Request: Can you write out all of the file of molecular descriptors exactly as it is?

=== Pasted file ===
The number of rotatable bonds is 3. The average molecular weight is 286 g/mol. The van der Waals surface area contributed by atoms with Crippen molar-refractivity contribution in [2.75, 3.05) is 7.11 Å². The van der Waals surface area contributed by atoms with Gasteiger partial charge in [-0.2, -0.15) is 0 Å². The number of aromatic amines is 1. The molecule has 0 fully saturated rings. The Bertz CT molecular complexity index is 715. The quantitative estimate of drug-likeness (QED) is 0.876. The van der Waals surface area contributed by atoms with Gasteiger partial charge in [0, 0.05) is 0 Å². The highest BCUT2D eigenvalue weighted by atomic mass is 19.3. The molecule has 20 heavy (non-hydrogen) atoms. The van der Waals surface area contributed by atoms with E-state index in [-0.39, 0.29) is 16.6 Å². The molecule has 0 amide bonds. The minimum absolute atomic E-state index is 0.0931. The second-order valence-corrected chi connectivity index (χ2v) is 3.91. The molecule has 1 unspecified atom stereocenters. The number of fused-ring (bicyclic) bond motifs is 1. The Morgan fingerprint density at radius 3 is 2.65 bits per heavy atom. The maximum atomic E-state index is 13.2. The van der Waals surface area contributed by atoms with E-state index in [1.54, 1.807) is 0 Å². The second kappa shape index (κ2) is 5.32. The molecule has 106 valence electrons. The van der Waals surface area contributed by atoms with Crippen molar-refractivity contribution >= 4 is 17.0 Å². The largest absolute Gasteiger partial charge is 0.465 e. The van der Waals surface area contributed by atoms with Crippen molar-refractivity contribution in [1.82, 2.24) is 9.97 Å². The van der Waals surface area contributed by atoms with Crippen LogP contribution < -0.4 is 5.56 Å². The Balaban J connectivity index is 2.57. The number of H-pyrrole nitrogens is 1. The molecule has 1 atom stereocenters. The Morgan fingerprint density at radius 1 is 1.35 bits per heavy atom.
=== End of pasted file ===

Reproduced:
The number of rotatable bonds is 3. The average molecular weight is 286 g/mol. The van der Waals surface area contributed by atoms with Crippen molar-refractivity contribution in [2.75, 3.05) is 7.11 Å². The van der Waals surface area contributed by atoms with Gasteiger partial charge in [-0.2, -0.15) is 0 Å². The number of aromatic amines is 1. The molecule has 0 fully saturated rings. The Bertz CT molecular complexity index is 715. The quantitative estimate of drug-likeness (QED) is 0.876. The van der Waals surface area contributed by atoms with Gasteiger partial charge in [0, 0.05) is 0 Å². The highest BCUT2D eigenvalue weighted by atomic mass is 19.3. The molecule has 20 heavy (non-hydrogen) atoms. The van der Waals surface area contributed by atoms with E-state index in [-0.39, 0.29) is 16.6 Å². The molecule has 0 amide bonds. The minimum absolute atomic E-state index is 0.0931. The second-order valence-corrected chi connectivity index (χ2v) is 3.91. The molecule has 1 unspecified atom stereocenters. The number of fused-ring (bicyclic) bond motifs is 1. The Morgan fingerprint density at radius 3 is 2.65 bits per heavy atom. The maximum atomic E-state index is 13.2. The van der Waals surface area contributed by atoms with E-state index in [1.54, 1.807) is 0 Å². The second kappa shape index (κ2) is 5.32. The molecule has 106 valence electrons. The van der Waals surface area contributed by atoms with Crippen molar-refractivity contribution >= 4 is 17.0 Å². The largest absolute Gasteiger partial charge is 0.465 e. The van der Waals surface area contributed by atoms with Crippen molar-refractivity contribution in [1.82, 2.24) is 9.97 Å². The van der Waals surface area contributed by atoms with Crippen LogP contribution < -0.4 is 5.56 Å². The Balaban J connectivity index is 2.57. The number of H-pyrrole nitrogens is 1. The molecule has 1 atom stereocenters. The Morgan fingerprint density at radius 1 is 1.35 bits per heavy atom.